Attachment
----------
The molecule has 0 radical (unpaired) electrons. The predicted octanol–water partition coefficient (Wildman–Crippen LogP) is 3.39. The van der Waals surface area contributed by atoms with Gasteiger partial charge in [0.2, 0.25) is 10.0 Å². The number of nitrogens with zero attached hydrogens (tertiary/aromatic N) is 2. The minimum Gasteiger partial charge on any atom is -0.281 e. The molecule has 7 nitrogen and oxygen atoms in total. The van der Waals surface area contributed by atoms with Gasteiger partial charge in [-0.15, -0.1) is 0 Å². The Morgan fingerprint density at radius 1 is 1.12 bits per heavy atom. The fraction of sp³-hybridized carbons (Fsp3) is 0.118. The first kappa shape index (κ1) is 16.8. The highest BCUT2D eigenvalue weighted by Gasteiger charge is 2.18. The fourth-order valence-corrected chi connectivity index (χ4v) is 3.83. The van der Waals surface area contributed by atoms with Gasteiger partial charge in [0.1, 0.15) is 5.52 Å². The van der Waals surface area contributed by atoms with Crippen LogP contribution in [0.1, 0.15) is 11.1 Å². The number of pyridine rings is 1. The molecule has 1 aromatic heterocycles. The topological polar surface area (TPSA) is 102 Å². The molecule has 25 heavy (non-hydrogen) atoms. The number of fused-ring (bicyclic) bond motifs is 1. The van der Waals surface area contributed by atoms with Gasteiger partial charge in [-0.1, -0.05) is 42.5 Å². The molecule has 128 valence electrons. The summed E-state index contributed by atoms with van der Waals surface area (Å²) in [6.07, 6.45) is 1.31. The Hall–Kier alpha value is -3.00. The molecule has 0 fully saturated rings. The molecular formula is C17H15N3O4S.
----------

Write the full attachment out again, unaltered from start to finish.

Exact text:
The molecule has 0 radical (unpaired) electrons. The predicted octanol–water partition coefficient (Wildman–Crippen LogP) is 3.39. The van der Waals surface area contributed by atoms with Gasteiger partial charge in [0.2, 0.25) is 10.0 Å². The number of nitrogens with zero attached hydrogens (tertiary/aromatic N) is 2. The minimum Gasteiger partial charge on any atom is -0.281 e. The molecule has 7 nitrogen and oxygen atoms in total. The van der Waals surface area contributed by atoms with Gasteiger partial charge in [-0.15, -0.1) is 0 Å². The Morgan fingerprint density at radius 1 is 1.12 bits per heavy atom. The fraction of sp³-hybridized carbons (Fsp3) is 0.118. The first kappa shape index (κ1) is 16.8. The highest BCUT2D eigenvalue weighted by Gasteiger charge is 2.18. The fourth-order valence-corrected chi connectivity index (χ4v) is 3.83. The van der Waals surface area contributed by atoms with Gasteiger partial charge in [0.1, 0.15) is 5.52 Å². The van der Waals surface area contributed by atoms with Crippen LogP contribution in [0.1, 0.15) is 11.1 Å². The number of pyridine rings is 1. The molecule has 1 aromatic heterocycles. The topological polar surface area (TPSA) is 102 Å². The molecule has 25 heavy (non-hydrogen) atoms. The number of fused-ring (bicyclic) bond motifs is 1. The van der Waals surface area contributed by atoms with Gasteiger partial charge in [-0.1, -0.05) is 42.5 Å². The molecule has 128 valence electrons. The summed E-state index contributed by atoms with van der Waals surface area (Å²) in [6.07, 6.45) is 1.31. The Hall–Kier alpha value is -3.00. The molecule has 0 fully saturated rings. The molecular formula is C17H15N3O4S.